What is the most tax-efficient way I can withdraw income in retirement?

Tax planning is wealth planning. The fewer tax dollars you have coming out of your retirement income, the longer your money will last. Creating some tax-free income can be an important part of your tax planning strategy.

Understanding a Roth Conversion Strategy

As we mentioned above, a Roth Conversion is the transfer, or “conversion,” of money or securities from a tax-deferred account into a Roth account. The conversion allows you to take advantage of the perks of the Roth account if you otherwise make too much money to open one.

A Roth Conversion strategy is the plan for when and how much income you will convert from your traditional IRA to your Roth. “Overconverting” funds could put you in a higher tax position than is necessary, and converting at the wrong time could leave opportunities on the table. Of course, this decision should not be made in isolation. It should always be a part of your comprehensive wealth, financial, and retirement plans.

There are several ways to work Roth conversions into your retirement plan, but some times in the year or market cycle are more advantageous than others. Since Roth conversions cannot be undone, you’ll want to ensure you’re doing the conversion as efficiently and effectively as possible.

When Is It Best to Perform a Roth Conversion?

While you may be tempted to convert early in the year to get the conversion over with, this isn’t often advised. Waiting until the end of the year is typically recommended. Why? Because you may not know your total overall income from various sources (such as mutual fund capital gains distributions) until later in the year. Again, you want to avoid over converting and pushing yourself into a higher tax bracket than is necessary.

However, significant drops in the market are also a good time to consider a conversion. The reason being that assets can be transferred at a lower value, thus lowering the tax you will pay on the conversion. Markets do tend to go up more often than they go down, so you’ll have to keep an eye on market trends to catch this opportunity.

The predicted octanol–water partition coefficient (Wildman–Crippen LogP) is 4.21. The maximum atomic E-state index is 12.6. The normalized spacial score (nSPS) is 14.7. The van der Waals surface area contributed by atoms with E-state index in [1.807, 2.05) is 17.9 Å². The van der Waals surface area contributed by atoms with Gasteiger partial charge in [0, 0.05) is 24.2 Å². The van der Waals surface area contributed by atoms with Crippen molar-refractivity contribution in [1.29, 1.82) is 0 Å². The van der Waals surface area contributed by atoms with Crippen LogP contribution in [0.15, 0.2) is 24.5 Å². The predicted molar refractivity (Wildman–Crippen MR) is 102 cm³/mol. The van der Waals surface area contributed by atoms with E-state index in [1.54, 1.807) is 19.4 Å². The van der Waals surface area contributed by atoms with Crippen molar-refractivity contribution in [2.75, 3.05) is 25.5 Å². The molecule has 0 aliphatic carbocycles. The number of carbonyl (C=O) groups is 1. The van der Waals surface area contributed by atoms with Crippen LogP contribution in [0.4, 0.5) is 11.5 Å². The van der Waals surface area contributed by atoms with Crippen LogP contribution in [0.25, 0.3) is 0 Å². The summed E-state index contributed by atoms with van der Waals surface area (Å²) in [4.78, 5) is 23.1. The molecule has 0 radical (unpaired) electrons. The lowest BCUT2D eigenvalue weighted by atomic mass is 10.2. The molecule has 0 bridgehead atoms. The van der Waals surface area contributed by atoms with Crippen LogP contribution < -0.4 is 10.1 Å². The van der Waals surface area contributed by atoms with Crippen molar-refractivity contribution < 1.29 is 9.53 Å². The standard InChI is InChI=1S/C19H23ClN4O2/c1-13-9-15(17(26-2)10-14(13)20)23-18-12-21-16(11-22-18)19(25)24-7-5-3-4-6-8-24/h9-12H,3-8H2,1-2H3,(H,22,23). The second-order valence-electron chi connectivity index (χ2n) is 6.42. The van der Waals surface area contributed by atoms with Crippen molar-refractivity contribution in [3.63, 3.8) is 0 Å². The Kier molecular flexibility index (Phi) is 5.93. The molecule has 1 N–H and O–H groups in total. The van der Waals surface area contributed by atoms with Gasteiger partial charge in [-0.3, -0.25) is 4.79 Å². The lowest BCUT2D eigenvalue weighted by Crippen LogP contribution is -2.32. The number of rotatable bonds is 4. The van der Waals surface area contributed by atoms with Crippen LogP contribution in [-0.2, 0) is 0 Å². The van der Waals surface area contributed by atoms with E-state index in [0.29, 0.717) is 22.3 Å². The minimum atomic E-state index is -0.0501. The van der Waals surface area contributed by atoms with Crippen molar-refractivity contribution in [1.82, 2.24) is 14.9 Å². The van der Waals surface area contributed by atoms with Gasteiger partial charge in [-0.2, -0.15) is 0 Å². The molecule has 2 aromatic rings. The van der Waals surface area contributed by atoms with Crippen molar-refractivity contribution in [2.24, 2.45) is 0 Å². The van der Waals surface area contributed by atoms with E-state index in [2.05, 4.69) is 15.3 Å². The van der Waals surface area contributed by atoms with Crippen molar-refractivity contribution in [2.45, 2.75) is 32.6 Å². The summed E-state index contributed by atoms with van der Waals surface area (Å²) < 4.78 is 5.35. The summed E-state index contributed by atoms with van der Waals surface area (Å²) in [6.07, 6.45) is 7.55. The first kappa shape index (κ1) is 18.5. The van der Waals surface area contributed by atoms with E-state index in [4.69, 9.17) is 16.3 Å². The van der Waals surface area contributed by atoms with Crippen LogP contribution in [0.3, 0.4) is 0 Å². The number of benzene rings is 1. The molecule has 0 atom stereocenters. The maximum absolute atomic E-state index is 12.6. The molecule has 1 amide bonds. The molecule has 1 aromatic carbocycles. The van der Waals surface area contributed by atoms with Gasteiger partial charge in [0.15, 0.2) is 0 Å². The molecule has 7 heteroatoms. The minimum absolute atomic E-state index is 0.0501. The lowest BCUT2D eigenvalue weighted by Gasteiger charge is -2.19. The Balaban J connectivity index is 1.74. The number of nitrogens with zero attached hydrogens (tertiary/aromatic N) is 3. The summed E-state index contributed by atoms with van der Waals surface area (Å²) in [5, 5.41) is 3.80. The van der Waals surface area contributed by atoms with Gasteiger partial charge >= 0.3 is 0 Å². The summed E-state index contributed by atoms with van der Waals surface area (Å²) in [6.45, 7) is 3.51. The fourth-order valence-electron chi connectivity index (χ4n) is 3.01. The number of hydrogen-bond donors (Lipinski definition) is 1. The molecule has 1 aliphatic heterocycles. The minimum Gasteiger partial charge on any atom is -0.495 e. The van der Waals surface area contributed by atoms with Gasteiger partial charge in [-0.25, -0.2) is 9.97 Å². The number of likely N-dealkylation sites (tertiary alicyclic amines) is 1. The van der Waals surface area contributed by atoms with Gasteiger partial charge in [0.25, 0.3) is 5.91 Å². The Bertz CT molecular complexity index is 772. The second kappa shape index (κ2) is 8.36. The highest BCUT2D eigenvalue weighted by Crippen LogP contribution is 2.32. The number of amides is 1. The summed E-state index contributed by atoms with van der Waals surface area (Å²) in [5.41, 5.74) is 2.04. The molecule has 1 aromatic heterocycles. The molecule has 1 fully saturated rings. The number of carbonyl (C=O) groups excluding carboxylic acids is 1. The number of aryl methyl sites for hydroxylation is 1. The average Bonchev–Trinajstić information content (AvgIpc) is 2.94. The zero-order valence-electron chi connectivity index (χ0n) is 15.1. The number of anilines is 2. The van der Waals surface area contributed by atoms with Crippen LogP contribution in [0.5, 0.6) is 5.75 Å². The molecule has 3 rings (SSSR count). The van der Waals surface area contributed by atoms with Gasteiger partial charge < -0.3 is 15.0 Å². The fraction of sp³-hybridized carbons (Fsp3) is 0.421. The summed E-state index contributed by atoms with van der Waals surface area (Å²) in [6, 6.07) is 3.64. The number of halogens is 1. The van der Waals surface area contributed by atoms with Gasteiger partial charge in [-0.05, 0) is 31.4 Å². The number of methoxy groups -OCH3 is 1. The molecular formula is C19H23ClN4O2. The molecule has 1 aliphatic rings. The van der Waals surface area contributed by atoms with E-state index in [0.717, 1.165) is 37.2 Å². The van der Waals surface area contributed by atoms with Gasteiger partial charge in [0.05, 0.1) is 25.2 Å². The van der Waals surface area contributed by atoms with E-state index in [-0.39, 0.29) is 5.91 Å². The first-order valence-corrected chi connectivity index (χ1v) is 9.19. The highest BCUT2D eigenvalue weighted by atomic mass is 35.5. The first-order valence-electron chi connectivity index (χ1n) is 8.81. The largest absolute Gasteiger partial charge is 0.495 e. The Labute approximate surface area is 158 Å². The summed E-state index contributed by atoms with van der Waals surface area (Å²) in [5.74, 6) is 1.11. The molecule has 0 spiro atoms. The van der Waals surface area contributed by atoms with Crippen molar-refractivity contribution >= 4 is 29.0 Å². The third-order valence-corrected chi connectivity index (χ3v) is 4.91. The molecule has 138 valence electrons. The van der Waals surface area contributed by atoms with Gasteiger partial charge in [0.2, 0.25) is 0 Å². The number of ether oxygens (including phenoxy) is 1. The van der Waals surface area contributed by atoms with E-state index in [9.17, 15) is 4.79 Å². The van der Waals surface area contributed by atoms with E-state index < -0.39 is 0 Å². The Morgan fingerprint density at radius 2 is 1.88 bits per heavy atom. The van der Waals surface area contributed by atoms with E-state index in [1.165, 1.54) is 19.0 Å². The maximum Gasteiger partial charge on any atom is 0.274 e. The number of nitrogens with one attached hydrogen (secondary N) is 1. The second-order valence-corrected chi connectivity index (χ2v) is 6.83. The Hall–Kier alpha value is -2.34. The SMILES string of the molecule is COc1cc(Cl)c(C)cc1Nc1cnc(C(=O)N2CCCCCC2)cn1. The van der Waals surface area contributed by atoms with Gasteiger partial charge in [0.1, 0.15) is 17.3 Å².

Is the Cost of a Roth Conversion Worth the Tax-Free Retirement Income?

Because money put into a Roth is taxed upon contribution, conversion from a traditional IRA to a Roth IRA is taxable. This means that you will pay taxes on the converted funds in the year the conversion is made. How much you pay will depend on your ordinary income tax rate.

Your crucial concern then becomes whether or not converting will actually save you money in the long run. Will the benefit of tax-free withdrawals in retirement outweigh the liability you pay now? Answering this question with your advisor should be a cornerstone in arguing for or against a conversion.

  • Will your tax liability be higher in retirement, or is it higher now?
  • Will your income go up or down in retirement?
  • How much of your retirement income will be taxable?
  • Do you believe the tax rate will go up in the future?

Putting a Roth Conversion in Perspective

A Roth conversion can make financial sense for you if it significantly lowers your future retirement income tax liability or fills an estate planning need. Still, the perks of a Roth do not mean a conversion is suitable for everyone. As always, consult with your financial professional before making any major decisions that could affect your retirement income plan.